Stating the Obvious | Against the Obvious | Belief in Limited Resources

Belief in Limited Resources

At the beginning of this text we glanced at a quote from Charlie Brooker, in which he described philosopher Alain De Botton as having “forged a lucrative career stating the bleeding obvious.” At this point we should concede that Brooker is, amongst other things, a comedian; and as such, we aren’t to take his writings entirely at face value. However, inasmuch as they exhibit a recognizable attitude that exists at large they are useful to us, and it is in this sense that we shall use them as a jumping off point. With this in mind, our investigation of this attitude isn’t to be taken as a direct assailment of Brooker. It is also worth reiterating that, in questioning Brooker our project is not to be taken as a defence of De Botton; whatever merit his work has or does not have is of no interest to us here.

Getting back to the quote, it appears to imply that through stating the obvious De Botton’s ‘lucrative career’ is somehow undeserved. In speaking of the lucrative nature of De Botton’s work, Brooker’s overarching criticism appears to be rooted in a belief in limited resources. He is conscious of the fact that De Botton makes, in his estimation, a considerable amount of money from his work, work which draws value through telling us things that we know already.

Brooker’s unvoiced question may well be, ‘why should he forge a lucrative career through telling us things we know already (and therefore not trying very hard), whilst I am impelled to work hard for just rewards?’ Of course, it may be that Brooker is aware of the value of stating the obvious and merely feels that De Botton does so in an uninteresting or uninspired fashion; however, his criticism may be, as we touched upon, symptomatic of an attitude at large, the kind of attitude that does not see the value that could come from ‘stating the bleeding obvious.’ Because it allows us to elucidate an interesting point, we shall take him, in this instance, at face value.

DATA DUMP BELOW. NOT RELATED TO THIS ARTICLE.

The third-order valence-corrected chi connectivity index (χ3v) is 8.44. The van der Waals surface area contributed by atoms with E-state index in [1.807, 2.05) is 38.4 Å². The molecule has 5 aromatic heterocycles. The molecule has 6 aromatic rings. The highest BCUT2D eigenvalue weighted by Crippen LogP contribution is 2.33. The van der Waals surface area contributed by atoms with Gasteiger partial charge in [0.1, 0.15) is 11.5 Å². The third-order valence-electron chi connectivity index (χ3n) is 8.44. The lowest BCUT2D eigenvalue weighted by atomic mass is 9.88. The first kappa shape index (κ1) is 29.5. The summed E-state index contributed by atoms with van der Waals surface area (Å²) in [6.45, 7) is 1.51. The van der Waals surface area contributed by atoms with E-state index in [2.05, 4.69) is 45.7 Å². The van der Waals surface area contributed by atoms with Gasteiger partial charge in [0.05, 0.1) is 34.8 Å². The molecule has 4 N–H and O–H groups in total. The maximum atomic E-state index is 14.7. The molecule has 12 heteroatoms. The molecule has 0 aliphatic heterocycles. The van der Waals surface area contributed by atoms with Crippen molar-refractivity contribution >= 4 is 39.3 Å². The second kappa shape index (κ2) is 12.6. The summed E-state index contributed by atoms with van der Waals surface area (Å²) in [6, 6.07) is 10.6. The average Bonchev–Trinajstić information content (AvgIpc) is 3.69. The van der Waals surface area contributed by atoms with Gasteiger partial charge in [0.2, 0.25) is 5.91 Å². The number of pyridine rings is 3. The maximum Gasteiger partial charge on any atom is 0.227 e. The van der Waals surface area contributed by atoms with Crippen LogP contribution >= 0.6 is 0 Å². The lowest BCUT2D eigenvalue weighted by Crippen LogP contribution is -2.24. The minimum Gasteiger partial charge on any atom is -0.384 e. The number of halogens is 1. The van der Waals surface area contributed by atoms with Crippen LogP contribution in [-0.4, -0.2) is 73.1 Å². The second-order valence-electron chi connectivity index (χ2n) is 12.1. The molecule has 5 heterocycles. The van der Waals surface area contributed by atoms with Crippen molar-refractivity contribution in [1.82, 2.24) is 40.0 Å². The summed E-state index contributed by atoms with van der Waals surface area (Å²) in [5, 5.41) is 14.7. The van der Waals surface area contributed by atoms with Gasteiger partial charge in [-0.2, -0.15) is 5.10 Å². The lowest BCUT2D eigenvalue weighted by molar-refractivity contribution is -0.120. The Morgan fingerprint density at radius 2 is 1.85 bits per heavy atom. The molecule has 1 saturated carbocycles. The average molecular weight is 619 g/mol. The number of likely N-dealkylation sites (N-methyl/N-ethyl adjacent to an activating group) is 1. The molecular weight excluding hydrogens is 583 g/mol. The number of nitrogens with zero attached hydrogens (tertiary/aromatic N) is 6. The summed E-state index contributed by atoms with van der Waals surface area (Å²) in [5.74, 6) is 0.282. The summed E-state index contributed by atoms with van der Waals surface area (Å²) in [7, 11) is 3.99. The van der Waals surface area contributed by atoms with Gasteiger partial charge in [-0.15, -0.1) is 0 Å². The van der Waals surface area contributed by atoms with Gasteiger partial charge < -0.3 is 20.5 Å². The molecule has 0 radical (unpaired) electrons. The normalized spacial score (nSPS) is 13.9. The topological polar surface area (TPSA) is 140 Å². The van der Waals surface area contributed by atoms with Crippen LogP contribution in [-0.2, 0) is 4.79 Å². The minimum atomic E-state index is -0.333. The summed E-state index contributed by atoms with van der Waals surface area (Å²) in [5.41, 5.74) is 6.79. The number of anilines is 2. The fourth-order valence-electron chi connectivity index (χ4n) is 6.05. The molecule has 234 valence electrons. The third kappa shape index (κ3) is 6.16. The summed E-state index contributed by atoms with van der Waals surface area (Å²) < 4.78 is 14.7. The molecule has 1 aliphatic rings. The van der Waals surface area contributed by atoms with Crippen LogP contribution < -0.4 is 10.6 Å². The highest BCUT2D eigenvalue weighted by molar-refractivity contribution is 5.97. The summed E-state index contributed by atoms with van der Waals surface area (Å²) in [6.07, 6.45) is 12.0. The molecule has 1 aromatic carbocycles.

So why might it be that someone would be opposed to a person making a career from stating the obvious, or, to a person simply stating the obvious in general? As we saw above, if we are all going somewhere, advancing, then the person stating the obvious – sticking with what is known – can be seen as standing still, and in this sense as going against the grain.

Capitalist values promote the idea of competition, of going out and taking before someone else takes it instead of you. Inherent within capitalist thinking (although not necessarily an exclusive product of it) is the idea we touched upon above, that is, the belief in limited resources. Ellen Langer talks of this idea; “One of the main reasons we may become entrapped by the absolute categories we create (or are given by someone else) rather than accept the world as dynamic and continuous is because we believe that resources are limited.”6

Langer goes on to mention how, “In discussions of limited resources, someone will always bring up money. Money, in most people’s experience, is limited.”7 Is this what we see in Brooker’s talk of a “lucrative career”? His criticism appears to rest on the idea that De Botton makes money from what, in his estimation, is doing very little of value. But why should it concern Brooker whether De Botton makes a lot of money? An ingrained and unexamined belief in limited resources (and by extension, absolute categories) may be partly to blame for this attitude, an attitude that is facilitated and fostered by the prevalent capitalist values that surround us.

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